'We don't want another child'
After her first son wasn't planned, this mom wonders if it's selfish to want only one child.
I was raised as an only child by my father in a single-parent environment and I’ve been taught to think like an only child.

I also got the best of everything: my father’s undivided attention, the best education money could buy, and if I wanted something, I only had to ask for it. It might sound like I was spoiled, but trust me, it wasn’t that way. I had to earn every reward. Every thing I wanted (from a Barbie, to a cell phone, to a new camera and a car) had to be earned through academic achievements.

In short, being an only child rocked.

I wasn’t lonely, I didn’t mind playing by myself, I could keep myself occupied and didn’t need a sibling for company. I also never planned to have children.

I’d also been told, by a variety of different doctors after having a variety of different things go wrong with my internal workings down there, that it was more than unlikely I’d ever have children.

I’d made peace with that, and completely forgotten that unlikely does not mean ‘impossible’, so imagine my surprise when I discovered that the constant vomiting I’d been experiencing for a week wasn’t simply attributable to a really bad curry.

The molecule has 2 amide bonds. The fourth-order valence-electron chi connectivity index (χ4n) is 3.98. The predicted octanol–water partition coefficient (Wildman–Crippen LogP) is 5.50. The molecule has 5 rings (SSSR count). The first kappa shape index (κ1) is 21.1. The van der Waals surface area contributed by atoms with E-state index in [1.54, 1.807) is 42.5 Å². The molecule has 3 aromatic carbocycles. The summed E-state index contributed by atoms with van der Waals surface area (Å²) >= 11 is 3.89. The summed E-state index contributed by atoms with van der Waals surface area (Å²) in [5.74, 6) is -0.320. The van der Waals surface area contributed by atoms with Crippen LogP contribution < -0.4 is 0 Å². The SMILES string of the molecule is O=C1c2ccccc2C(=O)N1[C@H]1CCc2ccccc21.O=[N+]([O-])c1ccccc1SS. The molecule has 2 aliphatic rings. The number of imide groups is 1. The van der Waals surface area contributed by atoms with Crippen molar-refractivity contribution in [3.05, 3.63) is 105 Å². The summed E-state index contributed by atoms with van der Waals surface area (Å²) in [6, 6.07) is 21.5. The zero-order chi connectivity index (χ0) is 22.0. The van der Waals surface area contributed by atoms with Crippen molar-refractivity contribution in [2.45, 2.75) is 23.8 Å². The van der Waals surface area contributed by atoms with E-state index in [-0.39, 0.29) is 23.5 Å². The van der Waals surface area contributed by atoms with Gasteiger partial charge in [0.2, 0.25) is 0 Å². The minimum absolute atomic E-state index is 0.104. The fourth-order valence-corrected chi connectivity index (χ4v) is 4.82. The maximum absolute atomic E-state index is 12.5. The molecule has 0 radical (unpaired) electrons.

A family of 3

Our son is now 3 years old. Sure, he was an accident in so much as he was completely unplanned, but we can’t imagine our life without him. We learnt to adjust to being parents, still new in a relationship. We’ve grown together and we’re now a proper family of three.

Naturally, we’ve reached a point where people keep asking us when we’re having another one. Like it’s something one just does, because it’s what is expected. 

I never planned to have the first one, and now people are asking me if I’m planning another?

It is something that my fiancé and I have discussed. On many occasion. I know he still wants to have a girl. I know that he’s a little envious at times of the mother/son relationship, and would like the closeness of the father/daughter relationship, too.

One of the realities of our situation, though, is that I have a condition called osteochondroma. It’s not life-threatening, but it’s been enough of a challenge for me that I’d not like for my daughter to have to experience it.

I know that there’s a 50/50 chance that the condition could manifest in a male, but all I’ve seen in my family history is that this condition manifests in females.


Basically, it involves growths of hard cartridge or spurs that sprout up from the bones, usually over or between joints, and these can interfere with growth and movement and I had a fair amount of corrective orthopaedic surgery on my legs when I was younger - my first operation at the age of 11 and the last, at 20.

I wouldn’t wish any of that on anyone, let alone my daughter, and it’s for that reason that I’d choose not to have a daughter, if I could. And we’d prefer not to have another son, either.  So where does that leave us? As the parents of an only child - Is it strange that we want it to stay that way?

What are your thoughts on Tamaryn's decision? Have you made a similar decision? Share with us in the comments below.

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